Wednesday, June 14, 2017
Tuesday, June 13, 2017
“Therefore, confess your sins to one another, and pray for one another so that you may be healed. The effective prayer of a righteous man can accomplish much” (James 5:16).
Repentance brings healing. You can’t heal if what’s causing the wounds is still active. You can’t heal a situation if the same behavior continues. The person or persons who have inflicted the wound must turn away from their behavior. Any attempt at healing without repentance only draws attention to the unresolved, unrepentant behavior. In a relationship, whether the wounding party is a significant other, family member, friend, co-worker, church member, or pastor, he or she must admit that they have erred and seek to turn away from their error. If possible, they should make amends in order to show that they are serious about repenting. If such sin has become a pattern of behavior over a long period of time, he needs to go above and beyond to make amends in order to heal the relationship.
Friday, June 09, 2017
Thursday, June 08, 2017
Monday, May 29, 2017
Friday, May 05, 2017
Because humans are created in the image of God, we’ve also been given the
ability to create. The book of Genesis consists of God creating structures on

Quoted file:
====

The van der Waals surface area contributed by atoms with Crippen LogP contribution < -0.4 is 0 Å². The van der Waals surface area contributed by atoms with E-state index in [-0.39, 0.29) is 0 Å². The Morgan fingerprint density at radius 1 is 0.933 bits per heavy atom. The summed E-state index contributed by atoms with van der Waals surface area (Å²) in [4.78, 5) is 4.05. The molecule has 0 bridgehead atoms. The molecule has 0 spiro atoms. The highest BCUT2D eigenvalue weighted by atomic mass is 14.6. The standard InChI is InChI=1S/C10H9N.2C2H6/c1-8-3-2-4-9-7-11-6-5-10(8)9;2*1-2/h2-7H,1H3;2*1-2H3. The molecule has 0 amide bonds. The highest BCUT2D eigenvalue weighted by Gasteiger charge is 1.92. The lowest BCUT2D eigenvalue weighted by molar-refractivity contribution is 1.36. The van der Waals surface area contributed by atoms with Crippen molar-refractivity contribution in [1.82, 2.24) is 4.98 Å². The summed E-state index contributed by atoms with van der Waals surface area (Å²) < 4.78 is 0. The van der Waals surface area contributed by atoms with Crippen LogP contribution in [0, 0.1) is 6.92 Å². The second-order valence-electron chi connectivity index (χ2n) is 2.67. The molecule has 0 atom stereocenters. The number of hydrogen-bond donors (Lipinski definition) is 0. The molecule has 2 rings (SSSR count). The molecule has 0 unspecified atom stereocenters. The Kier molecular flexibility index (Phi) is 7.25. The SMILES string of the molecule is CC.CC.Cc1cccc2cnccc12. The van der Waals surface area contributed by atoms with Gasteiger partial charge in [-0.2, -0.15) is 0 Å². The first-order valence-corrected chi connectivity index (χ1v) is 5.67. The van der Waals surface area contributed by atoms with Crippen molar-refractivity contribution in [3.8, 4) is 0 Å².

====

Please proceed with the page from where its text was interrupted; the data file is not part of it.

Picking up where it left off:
the earth and then filling them. Humans are then created and given the task of
filling the earth and subduing it (1:28), of cultivating the earth (2:15).
Humans were created to work, accomplish tasks, and pursue artistic means. In
this sense, humans are very much homo
faber, “working man”. As Umberto Eco argues in “Open Work”, homo faber
is a manifestation of man's innate being in nature. The rejection of this
innate being represents the alienation from and objectification of nature.
However, our ability to work and create is frustrated from a cursed earth
producing (in terms of the metaphor) thorns, thistles, and agony (3:17-19; also
3:16). Evil, sin, selfishness – these bring
disruption to our working lives, causing frustration.
Part of the work of Jesus is a reversal of this curse on the land and the alleviation of the frustrations, disappointments, and general dissatisfactions. As the body of Christ, the Church and all those believers who follow Jesus are called to be a part of that same work. We are to help people with their frustrations, doing what we can to remove such impediments in order to further the Kingdom of God.